Kells Things to Do
More a crossroads than a village, but I can't complain the sun was shining and it was very warm. The village was founded around 1170 when the Normans arrived in the area. As mentioned there is a horse trough said to have been used by famous racehorses from the Kells area including Red Rum, winner of the Liverpool Grand National 3 times and second twice. The original village water pump is right at the crossroads where you can turn left back to the priory.
Along this stretch of river there were at one time seven mills, most serving the priory. Mullins mill is situated on the site of the first mill of 1170 serving the castles, just across the river, and then the priory a little later. This mill is still in working order and part is now a mill museum. We had the luck to bump into the present owner of the thatched cottage 100 metres away who related part of the history of the cottage and its owners, the Mullins family. The large Hutchinsons corn mill, also known as Bolands, is dated from the very early 1800's and worked for about 100 years before closing. It was re-commissioned in 1973 but closed again and is now waiting renovation.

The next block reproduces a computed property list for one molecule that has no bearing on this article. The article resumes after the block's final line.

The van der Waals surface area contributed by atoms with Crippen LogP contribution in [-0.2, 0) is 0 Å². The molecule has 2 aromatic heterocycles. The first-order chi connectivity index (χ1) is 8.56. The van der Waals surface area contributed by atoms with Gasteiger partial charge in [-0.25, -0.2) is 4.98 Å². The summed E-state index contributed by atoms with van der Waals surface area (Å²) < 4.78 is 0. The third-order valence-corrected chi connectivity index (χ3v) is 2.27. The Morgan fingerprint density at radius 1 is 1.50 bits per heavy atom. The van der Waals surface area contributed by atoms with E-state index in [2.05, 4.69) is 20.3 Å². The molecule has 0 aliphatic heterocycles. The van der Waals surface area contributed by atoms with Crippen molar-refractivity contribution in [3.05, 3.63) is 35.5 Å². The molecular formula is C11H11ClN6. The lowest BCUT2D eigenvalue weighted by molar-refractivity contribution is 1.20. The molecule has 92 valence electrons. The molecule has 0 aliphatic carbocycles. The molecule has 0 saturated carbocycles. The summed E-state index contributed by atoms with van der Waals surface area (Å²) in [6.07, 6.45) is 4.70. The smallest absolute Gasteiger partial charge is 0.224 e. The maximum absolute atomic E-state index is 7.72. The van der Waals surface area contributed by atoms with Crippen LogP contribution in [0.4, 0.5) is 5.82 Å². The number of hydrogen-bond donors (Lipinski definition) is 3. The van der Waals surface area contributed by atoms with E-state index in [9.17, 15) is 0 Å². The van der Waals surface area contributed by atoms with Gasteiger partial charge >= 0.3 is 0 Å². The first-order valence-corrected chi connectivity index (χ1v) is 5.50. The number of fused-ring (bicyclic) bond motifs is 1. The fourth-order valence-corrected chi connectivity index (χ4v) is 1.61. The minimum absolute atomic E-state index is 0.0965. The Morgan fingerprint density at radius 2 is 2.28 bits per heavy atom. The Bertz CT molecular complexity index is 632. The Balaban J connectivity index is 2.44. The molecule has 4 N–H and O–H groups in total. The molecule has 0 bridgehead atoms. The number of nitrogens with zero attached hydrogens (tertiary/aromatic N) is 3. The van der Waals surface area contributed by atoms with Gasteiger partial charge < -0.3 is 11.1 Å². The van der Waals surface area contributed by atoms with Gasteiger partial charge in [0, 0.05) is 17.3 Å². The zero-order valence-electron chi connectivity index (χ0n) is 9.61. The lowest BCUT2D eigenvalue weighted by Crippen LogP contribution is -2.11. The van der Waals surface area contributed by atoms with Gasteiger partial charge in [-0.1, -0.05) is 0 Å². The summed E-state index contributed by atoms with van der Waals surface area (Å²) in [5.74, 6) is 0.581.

From 1193 one of the rare religious monuments to possess imposing walls and battlements like here at Kells, the Augustinian priory has stood the test of time, after being often sacked. The last time by the infamous Oliver Cromwell. Parts of the priory were added later such as the centre tower from 1500, although the church to which it it attached is original. The large open ground to the south is known as Burgess' court and was built to protect the livestock and the villagers. There is renovation and consolidating work going on and care should be taken in wandering on the site.
Kells Off The Beaten Path
The Kilree monastic site lies just a couple of kms from the Kells priory carpark. You see the 29 metre high tower first, so no risk of missing the site which is well marked, though not much room to park up.. The church itself seems to have been dated roughly (10th or 11th c) but the round tower is 11th c and the high cross in the field behind is from the 8th/9th c. The east and west walls have a sort of flying buttress, known as antae, holding them up. The round tower is unusual in having a square base and also the doorway is only about 5 feet from the ground. The High Cross is halfway across a field that was full of cows when we visited. It is 2.65 metres high and has this large boss on one side. There seems to be a missing cap-stone as there is a visible tenon on the top.